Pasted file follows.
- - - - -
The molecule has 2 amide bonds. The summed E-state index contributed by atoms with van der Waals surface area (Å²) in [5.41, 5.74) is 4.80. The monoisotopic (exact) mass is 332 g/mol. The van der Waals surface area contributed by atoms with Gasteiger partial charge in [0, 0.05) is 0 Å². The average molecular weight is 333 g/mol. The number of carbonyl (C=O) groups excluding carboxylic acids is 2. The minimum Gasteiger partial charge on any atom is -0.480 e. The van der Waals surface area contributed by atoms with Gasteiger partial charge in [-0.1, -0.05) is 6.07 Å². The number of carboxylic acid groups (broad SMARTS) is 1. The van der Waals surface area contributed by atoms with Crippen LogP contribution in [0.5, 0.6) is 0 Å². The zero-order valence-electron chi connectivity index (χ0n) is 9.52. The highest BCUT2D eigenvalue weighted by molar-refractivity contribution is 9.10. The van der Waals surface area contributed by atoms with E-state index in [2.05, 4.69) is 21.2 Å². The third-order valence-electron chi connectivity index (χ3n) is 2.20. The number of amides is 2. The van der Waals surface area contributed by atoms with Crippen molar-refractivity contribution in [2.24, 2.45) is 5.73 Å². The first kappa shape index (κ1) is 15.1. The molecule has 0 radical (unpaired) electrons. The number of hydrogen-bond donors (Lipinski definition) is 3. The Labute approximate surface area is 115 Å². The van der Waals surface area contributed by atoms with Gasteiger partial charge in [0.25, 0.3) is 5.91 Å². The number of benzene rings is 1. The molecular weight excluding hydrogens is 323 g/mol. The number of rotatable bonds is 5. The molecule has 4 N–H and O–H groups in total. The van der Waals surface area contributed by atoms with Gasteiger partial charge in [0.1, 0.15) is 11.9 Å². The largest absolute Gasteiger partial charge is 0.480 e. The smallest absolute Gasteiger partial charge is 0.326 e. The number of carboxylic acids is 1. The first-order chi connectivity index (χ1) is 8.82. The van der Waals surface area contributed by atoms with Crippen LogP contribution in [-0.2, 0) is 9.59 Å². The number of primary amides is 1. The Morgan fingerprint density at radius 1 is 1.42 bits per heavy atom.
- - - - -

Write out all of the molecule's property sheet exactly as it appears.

The molecule has 2 amide bonds. The summed E-state index contributed by atoms with van der Waals surface area (Å²) in [5.41, 5.74) is 4.80. The monoisotopic (exact) mass is 332 g/mol. The van der Waals surface area contributed by atoms with Gasteiger partial charge in [0, 0.05) is 0 Å². The average molecular weight is 333 g/mol. The number of carbonyl (C=O) groups excluding carboxylic acids is 2. The minimum Gasteiger partial charge on any atom is -0.480 e. The van der Waals surface area contributed by atoms with Gasteiger partial charge in [-0.1, -0.05) is 6.07 Å². The number of carboxylic acid groups (broad SMARTS) is 1. The van der Waals surface area contributed by atoms with Crippen LogP contribution in [0.5, 0.6) is 0 Å². The zero-order valence-electron chi connectivity index (χ0n) is 9.52. The highest BCUT2D eigenvalue weighted by molar-refractivity contribution is 9.10. The van der Waals surface area contributed by atoms with E-state index in [2.05, 4.69) is 21.2 Å². The third-order valence-electron chi connectivity index (χ3n) is 2.20. The number of amides is 2. The van der Waals surface area contributed by atoms with Crippen molar-refractivity contribution in [2.24, 2.45) is 5.73 Å². The first kappa shape index (κ1) is 15.1. The molecule has 0 radical (unpaired) electrons. The number of hydrogen-bond donors (Lipinski definition) is 3. The Labute approximate surface area is 115 Å². The van der Waals surface area contributed by atoms with Gasteiger partial charge in [0.25, 0.3) is 5.91 Å². The number of benzene rings is 1. The molecular weight excluding hydrogens is 323 g/mol. The number of rotatable bonds is 5. The molecule has 4 N–H and O–H groups in total. The van der Waals surface area contributed by atoms with Gasteiger partial charge in [0.1, 0.15) is 11.9 Å². The largest absolute Gasteiger partial charge is 0.480 e. The smallest absolute Gasteiger partial charge is 0.326 e. The number of carboxylic acids is 1. The first-order chi connectivity index (χ1) is 8.82. The van der Waals surface area contributed by atoms with Crippen LogP contribution in [-0.2, 0) is 9.59 Å². The number of primary amides is 1. The Morgan fingerprint density at radius 1 is 1.42 bits per heavy atom.